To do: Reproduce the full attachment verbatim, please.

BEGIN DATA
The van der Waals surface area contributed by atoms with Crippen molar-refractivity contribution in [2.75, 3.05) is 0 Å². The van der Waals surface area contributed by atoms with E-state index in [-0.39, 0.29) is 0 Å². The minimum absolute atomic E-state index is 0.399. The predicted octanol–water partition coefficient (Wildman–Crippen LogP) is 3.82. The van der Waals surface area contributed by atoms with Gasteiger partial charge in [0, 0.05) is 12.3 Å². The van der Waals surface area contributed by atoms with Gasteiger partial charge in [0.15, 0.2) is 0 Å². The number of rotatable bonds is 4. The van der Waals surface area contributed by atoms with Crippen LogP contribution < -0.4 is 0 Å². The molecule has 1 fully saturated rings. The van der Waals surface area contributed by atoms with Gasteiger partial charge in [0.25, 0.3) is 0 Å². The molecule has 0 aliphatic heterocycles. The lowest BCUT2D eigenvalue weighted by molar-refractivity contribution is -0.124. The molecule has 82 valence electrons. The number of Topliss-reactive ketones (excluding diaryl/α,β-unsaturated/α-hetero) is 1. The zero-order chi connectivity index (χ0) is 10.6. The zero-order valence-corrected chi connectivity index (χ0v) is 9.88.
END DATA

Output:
The van der Waals surface area contributed by atoms with Crippen molar-refractivity contribution in [2.75, 3.05) is 0 Å². The van der Waals surface area contributed by atoms with E-state index in [-0.39, 0.29) is 0 Å². The minimum absolute atomic E-state index is 0.399. The predicted octanol–water partition coefficient (Wildman–Crippen LogP) is 3.82. The van der Waals surface area contributed by atoms with Gasteiger partial charge in [0, 0.05) is 12.3 Å². The van der Waals surface area contributed by atoms with Gasteiger partial charge in [0.15, 0.2) is 0 Å². The number of rotatable bonds is 4. The van der Waals surface area contributed by atoms with Crippen LogP contribution < -0.4 is 0 Å². The molecule has 1 fully saturated rings. The van der Waals surface area contributed by atoms with Gasteiger partial charge in [0.25, 0.3) is 0 Å². The molecule has 0 aliphatic heterocycles. The lowest BCUT2D eigenvalue weighted by molar-refractivity contribution is -0.124. The molecule has 82 valence electrons. The number of Topliss-reactive ketones (excluding diaryl/α,β-unsaturated/α-hetero) is 1. The zero-order chi connectivity index (χ0) is 10.6. The zero-order valence-corrected chi connectivity index (χ0v) is 9.88.